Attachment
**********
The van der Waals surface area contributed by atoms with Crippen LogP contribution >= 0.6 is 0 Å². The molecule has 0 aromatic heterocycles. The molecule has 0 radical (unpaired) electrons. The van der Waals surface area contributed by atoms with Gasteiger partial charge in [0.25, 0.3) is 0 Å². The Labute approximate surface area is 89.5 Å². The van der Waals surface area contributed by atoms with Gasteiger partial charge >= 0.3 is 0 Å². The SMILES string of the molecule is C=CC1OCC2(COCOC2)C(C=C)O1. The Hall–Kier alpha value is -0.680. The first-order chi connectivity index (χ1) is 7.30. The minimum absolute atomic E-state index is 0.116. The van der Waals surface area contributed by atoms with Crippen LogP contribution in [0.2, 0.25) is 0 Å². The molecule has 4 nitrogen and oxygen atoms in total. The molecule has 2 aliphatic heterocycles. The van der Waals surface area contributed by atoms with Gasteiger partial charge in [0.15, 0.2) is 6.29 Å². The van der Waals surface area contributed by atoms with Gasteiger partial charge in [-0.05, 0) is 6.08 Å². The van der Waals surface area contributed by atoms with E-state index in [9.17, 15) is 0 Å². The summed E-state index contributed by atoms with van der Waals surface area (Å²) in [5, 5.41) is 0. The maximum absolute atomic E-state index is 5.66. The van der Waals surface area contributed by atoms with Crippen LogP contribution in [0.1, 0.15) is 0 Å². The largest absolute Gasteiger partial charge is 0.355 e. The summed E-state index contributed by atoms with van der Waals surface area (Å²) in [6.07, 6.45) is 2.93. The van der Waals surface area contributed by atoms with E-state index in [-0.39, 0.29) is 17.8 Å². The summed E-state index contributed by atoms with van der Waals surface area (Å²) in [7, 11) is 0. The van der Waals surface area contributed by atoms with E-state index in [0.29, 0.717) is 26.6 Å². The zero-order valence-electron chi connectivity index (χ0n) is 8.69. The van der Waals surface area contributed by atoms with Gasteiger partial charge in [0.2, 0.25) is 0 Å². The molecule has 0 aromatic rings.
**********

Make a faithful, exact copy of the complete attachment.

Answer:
The van der Waals surface area contributed by atoms with Crippen LogP contribution >= 0.6 is 0 Å². The molecule has 0 aromatic heterocycles. The molecule has 0 radical (unpaired) electrons. The van der Waals surface area contributed by atoms with Gasteiger partial charge in [0.25, 0.3) is 0 Å². The Labute approximate surface area is 89.5 Å². The van der Waals surface area contributed by atoms with Gasteiger partial charge >= 0.3 is 0 Å². The SMILES string of the molecule is C=CC1OCC2(COCOC2)C(C=C)O1. The Hall–Kier alpha value is -0.680. The first-order chi connectivity index (χ1) is 7.30. The minimum absolute atomic E-state index is 0.116. The van der Waals surface area contributed by atoms with Crippen LogP contribution in [0.2, 0.25) is 0 Å². The molecule has 4 nitrogen and oxygen atoms in total. The molecule has 2 aliphatic heterocycles. The van der Waals surface area contributed by atoms with Gasteiger partial charge in [0.15, 0.2) is 6.29 Å². The van der Waals surface area contributed by atoms with Gasteiger partial charge in [-0.05, 0) is 6.08 Å². The van der Waals surface area contributed by atoms with E-state index in [9.17, 15) is 0 Å². The summed E-state index contributed by atoms with van der Waals surface area (Å²) in [5, 5.41) is 0. The maximum absolute atomic E-state index is 5.66. The van der Waals surface area contributed by atoms with Crippen LogP contribution in [0.1, 0.15) is 0 Å². The largest absolute Gasteiger partial charge is 0.355 e. The summed E-state index contributed by atoms with van der Waals surface area (Å²) in [6.07, 6.45) is 2.93. The van der Waals surface area contributed by atoms with E-state index in [-0.39, 0.29) is 17.8 Å². The summed E-state index contributed by atoms with van der Waals surface area (Å²) in [7, 11) is 0. The van der Waals surface area contributed by atoms with E-state index in [0.29, 0.717) is 26.6 Å². The zero-order valence-electron chi connectivity index (χ0n) is 8.69. The van der Waals surface area contributed by atoms with Gasteiger partial charge in [0.2, 0.25) is 0 Å². The molecule has 0 aromatic rings.